"It's just not an episode of my life that I often think about these days, as it was so traumatic," the crime novelist Simon Kernick says, sighing heavily. "For years, I blanked it out almost completely and never spoke about it."
We've touched upon a nightmarish episode from Kernick's teenage years, an encounter that the young Kernick wasn't sure he was going to survive.
But, as Kernick admits himself, if ever the oft-quoted dictum "write about what you know" was apposite for writers, then it is doubly so for him.
Because Kernick, whose books are as scary and violent as they are gripping and difficult to put down, doesn't only talk the talk. This is a man who has walked the walk, too.
His breakthrough novel in 2006, Relentless, a staple of UK television's Richard and Judy Book Club, was inspired by horrific events that happened in July 1983, when Kernick was a 16-year-old, hitch-hiking with two friends.
Kernick, now 45, takes up the story: "A car, in a seemingly endless stream of cars, sped past us but suddenly braked a hundred yards or so up the road. It then reversed really quickly. I think then we should have smelled a rat but we were 16 and desperate for a lift so we squashed into a really old Ford Escort with these three older guys."
Kernick pauses for a moment, then continues: "It was only a short journey to town, and the conversation was friendly as we all made small talk. And then it happened. The car stopped on a quiet stretch of the road and the man in the front passenger seat said, 'All right, lads, empty your pockets.' He said it so calmly, in such a matter-of-fact way, that I was still wondering if I'd heard him right when the driver leaned over his seat and punched me twice in the face.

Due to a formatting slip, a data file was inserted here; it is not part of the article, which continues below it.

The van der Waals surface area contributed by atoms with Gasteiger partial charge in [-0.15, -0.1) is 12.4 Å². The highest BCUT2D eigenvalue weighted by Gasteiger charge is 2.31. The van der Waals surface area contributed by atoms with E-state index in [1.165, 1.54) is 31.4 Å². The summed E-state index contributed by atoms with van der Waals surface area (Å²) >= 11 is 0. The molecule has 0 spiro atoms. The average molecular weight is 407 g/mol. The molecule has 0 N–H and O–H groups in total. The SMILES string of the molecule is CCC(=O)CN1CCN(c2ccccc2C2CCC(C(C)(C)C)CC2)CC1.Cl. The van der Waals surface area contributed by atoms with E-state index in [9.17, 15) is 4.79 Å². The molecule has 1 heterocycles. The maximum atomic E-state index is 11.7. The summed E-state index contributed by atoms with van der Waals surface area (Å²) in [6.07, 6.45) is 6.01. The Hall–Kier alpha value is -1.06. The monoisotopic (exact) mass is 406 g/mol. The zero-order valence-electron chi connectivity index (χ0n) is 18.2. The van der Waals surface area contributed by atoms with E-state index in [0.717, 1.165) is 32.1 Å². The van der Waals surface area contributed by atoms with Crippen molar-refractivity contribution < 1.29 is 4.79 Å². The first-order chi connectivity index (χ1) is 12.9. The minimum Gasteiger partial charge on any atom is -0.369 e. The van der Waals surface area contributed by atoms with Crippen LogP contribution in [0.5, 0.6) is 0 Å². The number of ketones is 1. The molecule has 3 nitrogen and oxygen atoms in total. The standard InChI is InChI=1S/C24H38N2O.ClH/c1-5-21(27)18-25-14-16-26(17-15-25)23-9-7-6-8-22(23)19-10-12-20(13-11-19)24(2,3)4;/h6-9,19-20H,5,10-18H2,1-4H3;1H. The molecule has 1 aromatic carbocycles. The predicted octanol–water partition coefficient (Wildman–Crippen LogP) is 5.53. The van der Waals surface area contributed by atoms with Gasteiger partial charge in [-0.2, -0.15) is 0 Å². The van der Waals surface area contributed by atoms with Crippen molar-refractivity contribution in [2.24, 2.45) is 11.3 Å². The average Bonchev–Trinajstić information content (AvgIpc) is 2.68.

"Then they all started punching us. We were helpless as they beat us into submission. Then the car pulled away, the man in the front seat once again telling us to empty our pockets. We did what we were told, but we hardly had anything - a few quid in change, some cigarettes - and it certainly wasn't enough for our attackers. So they told us to take our clothes off."
Kernick stops again. It's clearly a painful memory.
"Even now I can remember how terrified I was. We began to undress slowly as two of the attackers watched us. They even made us take off our underwear. Then the car turned off the main road and headed down a track into woodland. They made us get out and herded us, naked and terrified, before lining us up in a row. 'Let's do 'em,' said the front-seat passenger. 'I'll get the shotgun,' replied the driver, going back to the car and reaching under the seat. I really thought that this was it. "My life really did flash before me, too. I thought of all the things I wished I could have done and the places I could have seen. I was going to die. But then one of my friends made a break for it, and disappeared into the woods and the attackers just suddenly seemed to lose interest and let us all run off.
"Looking back now, it was just a nasty game for them. There was never a shotgun - they were just bullies. Didn't make any difference at the time, though - it was terrifying. The police even knew who they were but they couldn't press charges as it was our word against theirs and the car was never found."
Today, Kernick is not a man given to melancholic introspection. He's good company: funny, chatty and with a noticeable lack of ego, something not always apparent with best-selling authors.
Perhaps this absence of self-regard is due to Kernick's long struggle for success. He really has paid his dues.
"I always wanted to be a writer, ever since I was a very young kid," he says, "and so I was writing short stories - rubbish short stories - at six or seven and I just developed that."